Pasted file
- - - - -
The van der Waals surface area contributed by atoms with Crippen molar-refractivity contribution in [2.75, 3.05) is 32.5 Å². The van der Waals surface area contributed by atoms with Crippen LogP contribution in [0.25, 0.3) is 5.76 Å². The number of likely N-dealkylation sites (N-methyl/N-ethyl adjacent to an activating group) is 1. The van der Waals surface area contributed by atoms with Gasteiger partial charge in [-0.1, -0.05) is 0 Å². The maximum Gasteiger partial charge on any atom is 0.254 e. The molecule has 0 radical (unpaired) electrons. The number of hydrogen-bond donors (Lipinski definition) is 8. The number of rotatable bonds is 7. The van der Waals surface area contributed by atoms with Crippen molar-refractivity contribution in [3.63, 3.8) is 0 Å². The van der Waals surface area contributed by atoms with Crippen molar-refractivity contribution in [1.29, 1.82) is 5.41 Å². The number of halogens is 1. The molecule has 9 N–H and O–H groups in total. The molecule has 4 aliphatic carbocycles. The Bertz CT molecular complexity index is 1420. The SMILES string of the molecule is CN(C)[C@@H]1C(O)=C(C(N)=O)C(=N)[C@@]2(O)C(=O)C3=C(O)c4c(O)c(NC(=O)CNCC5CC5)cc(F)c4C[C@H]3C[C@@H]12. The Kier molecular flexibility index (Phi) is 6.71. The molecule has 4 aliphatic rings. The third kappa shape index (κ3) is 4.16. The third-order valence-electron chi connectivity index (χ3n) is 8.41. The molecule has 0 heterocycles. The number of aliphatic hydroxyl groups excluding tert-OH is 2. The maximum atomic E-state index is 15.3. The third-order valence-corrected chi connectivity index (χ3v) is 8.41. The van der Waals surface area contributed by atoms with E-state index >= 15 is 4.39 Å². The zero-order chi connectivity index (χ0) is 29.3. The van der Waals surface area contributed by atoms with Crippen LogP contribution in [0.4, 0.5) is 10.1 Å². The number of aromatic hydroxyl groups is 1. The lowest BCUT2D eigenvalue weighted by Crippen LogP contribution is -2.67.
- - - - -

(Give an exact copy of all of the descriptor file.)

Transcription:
The van der Waals surface area contributed by atoms with Crippen molar-refractivity contribution in [2.75, 3.05) is 32.5 Å². The van der Waals surface area contributed by atoms with Crippen LogP contribution in [0.25, 0.3) is 5.76 Å². The number of likely N-dealkylation sites (N-methyl/N-ethyl adjacent to an activating group) is 1. The van der Waals surface area contributed by atoms with Gasteiger partial charge in [-0.1, -0.05) is 0 Å². The maximum Gasteiger partial charge on any atom is 0.254 e. The molecule has 0 radical (unpaired) electrons. The number of hydrogen-bond donors (Lipinski definition) is 8. The number of rotatable bonds is 7. The van der Waals surface area contributed by atoms with Crippen molar-refractivity contribution in [3.63, 3.8) is 0 Å². The van der Waals surface area contributed by atoms with Crippen molar-refractivity contribution in [1.29, 1.82) is 5.41 Å². The number of halogens is 1. The molecule has 9 N–H and O–H groups in total. The molecule has 4 aliphatic carbocycles. The Bertz CT molecular complexity index is 1420. The SMILES string of the molecule is CN(C)[C@@H]1C(O)=C(C(N)=O)C(=N)[C@@]2(O)C(=O)C3=C(O)c4c(O)c(NC(=O)CNCC5CC5)cc(F)c4C[C@H]3C[C@@H]12. The Kier molecular flexibility index (Phi) is 6.71. The molecule has 4 aliphatic rings. The third kappa shape index (κ3) is 4.16. The third-order valence-electron chi connectivity index (χ3n) is 8.41. The molecule has 0 heterocycles. The number of aliphatic hydroxyl groups excluding tert-OH is 2. The maximum atomic E-state index is 15.3. The third-order valence-corrected chi connectivity index (χ3v) is 8.41. The van der Waals surface area contributed by atoms with E-state index >= 15 is 4.39 Å². The zero-order chi connectivity index (χ0) is 29.3. The van der Waals surface area contributed by atoms with Crippen LogP contribution in [0.4, 0.5) is 10.1 Å². The number of aromatic hydroxyl groups is 1. The lowest BCUT2D eigenvalue weighted by Crippen LogP contribution is -2.67.